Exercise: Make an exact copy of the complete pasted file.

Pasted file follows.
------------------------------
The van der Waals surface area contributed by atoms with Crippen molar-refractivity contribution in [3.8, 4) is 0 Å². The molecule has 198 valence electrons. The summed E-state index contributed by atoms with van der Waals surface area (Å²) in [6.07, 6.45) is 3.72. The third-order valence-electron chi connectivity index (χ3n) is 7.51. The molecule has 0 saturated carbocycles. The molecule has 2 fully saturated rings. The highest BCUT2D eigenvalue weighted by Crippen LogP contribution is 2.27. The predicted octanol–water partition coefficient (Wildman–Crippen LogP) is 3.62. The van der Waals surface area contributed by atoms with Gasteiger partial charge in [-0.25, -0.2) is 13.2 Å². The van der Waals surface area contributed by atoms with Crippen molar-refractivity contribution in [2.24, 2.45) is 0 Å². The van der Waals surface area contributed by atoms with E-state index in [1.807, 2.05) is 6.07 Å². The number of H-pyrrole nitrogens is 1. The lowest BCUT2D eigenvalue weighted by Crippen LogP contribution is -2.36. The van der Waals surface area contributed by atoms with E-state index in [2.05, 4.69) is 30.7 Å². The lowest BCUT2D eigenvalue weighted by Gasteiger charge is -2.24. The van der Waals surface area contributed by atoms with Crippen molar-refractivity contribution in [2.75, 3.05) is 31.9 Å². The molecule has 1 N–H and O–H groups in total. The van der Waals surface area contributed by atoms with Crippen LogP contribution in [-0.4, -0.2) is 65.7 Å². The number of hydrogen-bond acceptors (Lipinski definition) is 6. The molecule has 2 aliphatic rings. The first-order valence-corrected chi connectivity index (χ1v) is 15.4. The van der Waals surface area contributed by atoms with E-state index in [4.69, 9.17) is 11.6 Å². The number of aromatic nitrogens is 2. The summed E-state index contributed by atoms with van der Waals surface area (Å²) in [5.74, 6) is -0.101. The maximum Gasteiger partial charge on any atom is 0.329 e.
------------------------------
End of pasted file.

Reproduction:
The van der Waals surface area contributed by atoms with Crippen molar-refractivity contribution in [3.8, 4) is 0 Å². The molecule has 198 valence electrons. The summed E-state index contributed by atoms with van der Waals surface area (Å²) in [6.07, 6.45) is 3.72. The third-order valence-electron chi connectivity index (χ3n) is 7.51. The molecule has 0 saturated carbocycles. The molecule has 2 fully saturated rings. The highest BCUT2D eigenvalue weighted by Crippen LogP contribution is 2.27. The predicted octanol–water partition coefficient (Wildman–Crippen LogP) is 3.62. The van der Waals surface area contributed by atoms with Gasteiger partial charge in [-0.25, -0.2) is 13.2 Å². The van der Waals surface area contributed by atoms with Crippen molar-refractivity contribution in [2.24, 2.45) is 0 Å². The van der Waals surface area contributed by atoms with E-state index in [1.807, 2.05) is 6.07 Å². The number of H-pyrrole nitrogens is 1. The lowest BCUT2D eigenvalue weighted by Crippen LogP contribution is -2.36. The van der Waals surface area contributed by atoms with E-state index in [2.05, 4.69) is 30.7 Å². The lowest BCUT2D eigenvalue weighted by Gasteiger charge is -2.24. The van der Waals surface area contributed by atoms with Crippen molar-refractivity contribution in [2.75, 3.05) is 31.9 Å². The molecule has 1 N–H and O–H groups in total. The van der Waals surface area contributed by atoms with Crippen LogP contribution in [-0.4, -0.2) is 65.7 Å². The number of hydrogen-bond acceptors (Lipinski definition) is 6. The molecule has 2 aliphatic rings. The first-order valence-corrected chi connectivity index (χ1v) is 15.4. The van der Waals surface area contributed by atoms with E-state index in [4.69, 9.17) is 11.6 Å². The number of aromatic nitrogens is 2. The summed E-state index contributed by atoms with van der Waals surface area (Å²) in [5.74, 6) is -0.101. The maximum Gasteiger partial charge on any atom is 0.329 e.